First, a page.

Facial recognition tech helps police arrest wanted man at music festival

Facial recognition

South Wales police claim facial recognition technology has been improved by a new algorithm after its false-positive reading dropped from 92% to 0.02%, resulting in the arrest of someone with an outstanding warrant at a festival of thousands. 

According to a freedom of information request made by Wales Online, South Wales police scanned over 40,000 faces during Swansea’s Biggest Weekend festival and only had 10 false-positive reading - arresting one person for an outstanding warrant as a result of identification. 

As Wales Online points out, this is a massive improvement on last year’s Champions League Final which seen over 2,000 people wrongly identified as criminals. 

"We have been provided with a new algorithm and application by our supplier, NEC, which has 12 months more research and development from the project’s initiation,” South Wales police said in a statement to Wales Online."With each deployment of the technology we have gained confidence in the technology and this has enabled the developers at NEC to integrate our findings into their technology updates."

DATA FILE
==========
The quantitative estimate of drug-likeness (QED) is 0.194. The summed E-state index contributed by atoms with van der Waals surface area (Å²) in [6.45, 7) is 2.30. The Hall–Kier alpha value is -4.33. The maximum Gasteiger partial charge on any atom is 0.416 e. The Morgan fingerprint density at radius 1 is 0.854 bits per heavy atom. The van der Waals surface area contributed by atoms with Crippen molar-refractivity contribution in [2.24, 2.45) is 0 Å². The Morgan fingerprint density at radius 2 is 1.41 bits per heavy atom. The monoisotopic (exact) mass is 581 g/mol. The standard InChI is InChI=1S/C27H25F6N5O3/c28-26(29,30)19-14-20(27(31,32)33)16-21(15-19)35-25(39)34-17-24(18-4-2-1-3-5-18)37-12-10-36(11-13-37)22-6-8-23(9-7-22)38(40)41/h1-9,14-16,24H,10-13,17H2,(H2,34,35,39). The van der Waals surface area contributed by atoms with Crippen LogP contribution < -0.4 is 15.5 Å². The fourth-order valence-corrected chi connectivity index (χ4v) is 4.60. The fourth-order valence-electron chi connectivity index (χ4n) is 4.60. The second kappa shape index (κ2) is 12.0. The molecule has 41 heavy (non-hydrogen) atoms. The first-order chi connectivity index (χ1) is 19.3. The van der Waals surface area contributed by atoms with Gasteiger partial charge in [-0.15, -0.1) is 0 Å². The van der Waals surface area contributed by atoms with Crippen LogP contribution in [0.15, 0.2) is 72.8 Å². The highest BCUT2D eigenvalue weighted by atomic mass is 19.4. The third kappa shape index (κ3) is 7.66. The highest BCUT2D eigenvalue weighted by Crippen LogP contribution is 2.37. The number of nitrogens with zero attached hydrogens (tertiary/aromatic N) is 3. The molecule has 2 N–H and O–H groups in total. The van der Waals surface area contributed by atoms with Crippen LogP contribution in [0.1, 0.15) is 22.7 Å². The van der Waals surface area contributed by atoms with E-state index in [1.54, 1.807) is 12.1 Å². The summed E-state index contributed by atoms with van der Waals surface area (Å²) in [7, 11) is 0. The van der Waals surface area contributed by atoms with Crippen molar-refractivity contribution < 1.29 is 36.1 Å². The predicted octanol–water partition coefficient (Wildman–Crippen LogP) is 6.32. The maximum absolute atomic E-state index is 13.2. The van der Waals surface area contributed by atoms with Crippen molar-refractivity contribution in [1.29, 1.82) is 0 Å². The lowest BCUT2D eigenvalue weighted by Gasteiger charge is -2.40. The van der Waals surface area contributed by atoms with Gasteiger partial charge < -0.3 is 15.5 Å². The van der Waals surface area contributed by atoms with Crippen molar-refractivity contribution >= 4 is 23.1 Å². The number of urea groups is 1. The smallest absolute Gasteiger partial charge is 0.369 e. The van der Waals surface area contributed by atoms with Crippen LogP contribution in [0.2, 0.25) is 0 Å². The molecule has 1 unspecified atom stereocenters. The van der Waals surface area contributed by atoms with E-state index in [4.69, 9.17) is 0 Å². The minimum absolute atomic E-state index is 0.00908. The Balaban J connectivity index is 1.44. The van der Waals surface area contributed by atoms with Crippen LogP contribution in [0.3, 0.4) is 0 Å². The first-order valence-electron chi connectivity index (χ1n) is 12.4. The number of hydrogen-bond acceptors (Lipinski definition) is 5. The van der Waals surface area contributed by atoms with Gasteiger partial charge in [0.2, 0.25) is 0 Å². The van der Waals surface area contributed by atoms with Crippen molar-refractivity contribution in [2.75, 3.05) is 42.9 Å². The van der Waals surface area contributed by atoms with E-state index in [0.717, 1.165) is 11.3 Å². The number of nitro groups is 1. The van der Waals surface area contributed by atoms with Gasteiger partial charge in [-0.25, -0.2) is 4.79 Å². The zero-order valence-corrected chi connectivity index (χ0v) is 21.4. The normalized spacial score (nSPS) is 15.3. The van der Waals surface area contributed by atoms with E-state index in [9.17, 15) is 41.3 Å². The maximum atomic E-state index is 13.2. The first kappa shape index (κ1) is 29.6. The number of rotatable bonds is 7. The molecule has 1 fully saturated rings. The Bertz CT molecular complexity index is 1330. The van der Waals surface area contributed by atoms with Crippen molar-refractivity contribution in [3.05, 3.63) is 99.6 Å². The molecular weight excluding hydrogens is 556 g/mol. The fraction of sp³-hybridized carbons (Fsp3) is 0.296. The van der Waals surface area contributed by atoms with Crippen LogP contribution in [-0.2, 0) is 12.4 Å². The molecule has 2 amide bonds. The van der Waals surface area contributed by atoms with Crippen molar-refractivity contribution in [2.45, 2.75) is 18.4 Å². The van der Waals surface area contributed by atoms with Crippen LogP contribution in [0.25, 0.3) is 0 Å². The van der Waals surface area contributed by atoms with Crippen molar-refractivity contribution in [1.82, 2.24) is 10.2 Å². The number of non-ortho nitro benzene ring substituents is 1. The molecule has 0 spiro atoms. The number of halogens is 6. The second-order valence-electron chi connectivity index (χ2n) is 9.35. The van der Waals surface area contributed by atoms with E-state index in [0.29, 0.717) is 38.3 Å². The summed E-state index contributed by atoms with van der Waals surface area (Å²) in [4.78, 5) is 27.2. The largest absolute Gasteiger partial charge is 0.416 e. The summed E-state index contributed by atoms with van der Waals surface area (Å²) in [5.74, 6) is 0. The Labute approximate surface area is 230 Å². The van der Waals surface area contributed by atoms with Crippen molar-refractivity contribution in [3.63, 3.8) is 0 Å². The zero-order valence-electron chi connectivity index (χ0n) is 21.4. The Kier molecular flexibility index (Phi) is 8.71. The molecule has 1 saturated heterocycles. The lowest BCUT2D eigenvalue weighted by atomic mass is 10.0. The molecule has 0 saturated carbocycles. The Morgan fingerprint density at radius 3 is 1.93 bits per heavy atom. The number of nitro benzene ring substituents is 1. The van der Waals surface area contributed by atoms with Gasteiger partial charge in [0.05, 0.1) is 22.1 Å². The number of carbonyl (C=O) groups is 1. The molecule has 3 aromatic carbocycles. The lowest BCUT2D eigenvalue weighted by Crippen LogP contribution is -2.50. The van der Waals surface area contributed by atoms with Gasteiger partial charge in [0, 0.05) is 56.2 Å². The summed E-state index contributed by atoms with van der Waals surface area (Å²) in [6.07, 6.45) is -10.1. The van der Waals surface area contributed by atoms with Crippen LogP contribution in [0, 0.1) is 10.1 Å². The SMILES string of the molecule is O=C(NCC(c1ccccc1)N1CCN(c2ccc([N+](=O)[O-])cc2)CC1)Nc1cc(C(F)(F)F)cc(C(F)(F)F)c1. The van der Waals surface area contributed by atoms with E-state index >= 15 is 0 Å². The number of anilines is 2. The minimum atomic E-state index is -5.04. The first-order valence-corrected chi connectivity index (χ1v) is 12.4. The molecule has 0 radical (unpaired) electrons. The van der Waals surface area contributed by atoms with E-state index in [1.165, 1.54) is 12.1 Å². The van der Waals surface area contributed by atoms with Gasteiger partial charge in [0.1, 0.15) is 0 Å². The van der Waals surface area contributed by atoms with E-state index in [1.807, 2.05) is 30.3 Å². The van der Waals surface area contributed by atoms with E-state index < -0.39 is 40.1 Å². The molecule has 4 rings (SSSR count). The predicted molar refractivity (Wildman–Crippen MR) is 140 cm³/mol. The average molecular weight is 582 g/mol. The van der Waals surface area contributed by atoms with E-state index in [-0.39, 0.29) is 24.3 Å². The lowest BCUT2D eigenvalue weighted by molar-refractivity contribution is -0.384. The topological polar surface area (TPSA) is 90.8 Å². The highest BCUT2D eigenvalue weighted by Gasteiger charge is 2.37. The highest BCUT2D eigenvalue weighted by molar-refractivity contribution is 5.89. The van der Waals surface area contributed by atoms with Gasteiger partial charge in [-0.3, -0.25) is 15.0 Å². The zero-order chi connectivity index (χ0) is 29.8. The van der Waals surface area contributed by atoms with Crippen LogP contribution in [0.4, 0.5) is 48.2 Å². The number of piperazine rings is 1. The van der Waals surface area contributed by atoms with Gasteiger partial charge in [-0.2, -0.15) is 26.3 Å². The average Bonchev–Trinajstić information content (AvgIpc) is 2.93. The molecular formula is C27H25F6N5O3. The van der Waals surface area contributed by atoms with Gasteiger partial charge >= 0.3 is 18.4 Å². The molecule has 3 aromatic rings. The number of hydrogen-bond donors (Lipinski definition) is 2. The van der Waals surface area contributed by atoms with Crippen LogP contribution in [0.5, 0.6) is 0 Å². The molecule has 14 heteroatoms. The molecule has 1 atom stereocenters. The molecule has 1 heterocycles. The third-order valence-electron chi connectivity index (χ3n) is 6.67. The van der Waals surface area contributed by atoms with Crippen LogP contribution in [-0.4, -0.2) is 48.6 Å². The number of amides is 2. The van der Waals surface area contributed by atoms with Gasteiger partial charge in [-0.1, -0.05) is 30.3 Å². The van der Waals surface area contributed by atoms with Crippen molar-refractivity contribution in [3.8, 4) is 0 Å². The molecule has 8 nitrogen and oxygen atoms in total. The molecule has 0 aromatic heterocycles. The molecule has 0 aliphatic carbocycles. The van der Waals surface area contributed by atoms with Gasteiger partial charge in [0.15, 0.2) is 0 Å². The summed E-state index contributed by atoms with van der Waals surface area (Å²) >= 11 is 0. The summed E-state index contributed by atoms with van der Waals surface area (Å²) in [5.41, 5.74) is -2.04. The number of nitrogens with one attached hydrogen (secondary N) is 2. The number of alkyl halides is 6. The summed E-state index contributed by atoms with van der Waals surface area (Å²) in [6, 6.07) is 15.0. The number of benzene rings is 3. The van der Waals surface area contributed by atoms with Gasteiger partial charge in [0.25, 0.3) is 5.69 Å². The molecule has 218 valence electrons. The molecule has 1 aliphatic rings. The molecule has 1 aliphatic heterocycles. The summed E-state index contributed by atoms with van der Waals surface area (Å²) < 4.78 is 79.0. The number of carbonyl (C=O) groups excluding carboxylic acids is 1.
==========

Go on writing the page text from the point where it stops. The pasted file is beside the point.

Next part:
Why do the police use facial recognition?

Automated facial recognition (or AFR) is typically a camera attached to police vehicles which automatically scans the faces of those who come into its field of vision. The faces are then compared to a database of faces the police are looking for based on identifying features such as race, age and facial features. 

The technology is used at airports and law enforcement to find criminals. South Wales police were the first force in the UK to pilot test the software on duty. 

  • Catch up on all the latest tech announcements coming out of IFA 2018
Vic Hood
Associate Editor, TechRadar Gaming

Vic is TechRadar Gaming's Associate Editor. An award-winning games journalist, Vic brings experience from IGN, Eurogamer and more to the TechRadar table. You may have even heard her on the radio or speaking on a panel. Not only is Vic passionate about games, but she's also an avid mental health advocate who has appeared on both panels and podcasts to discuss mental health awareness. Make sure to follow her on Twitter for more.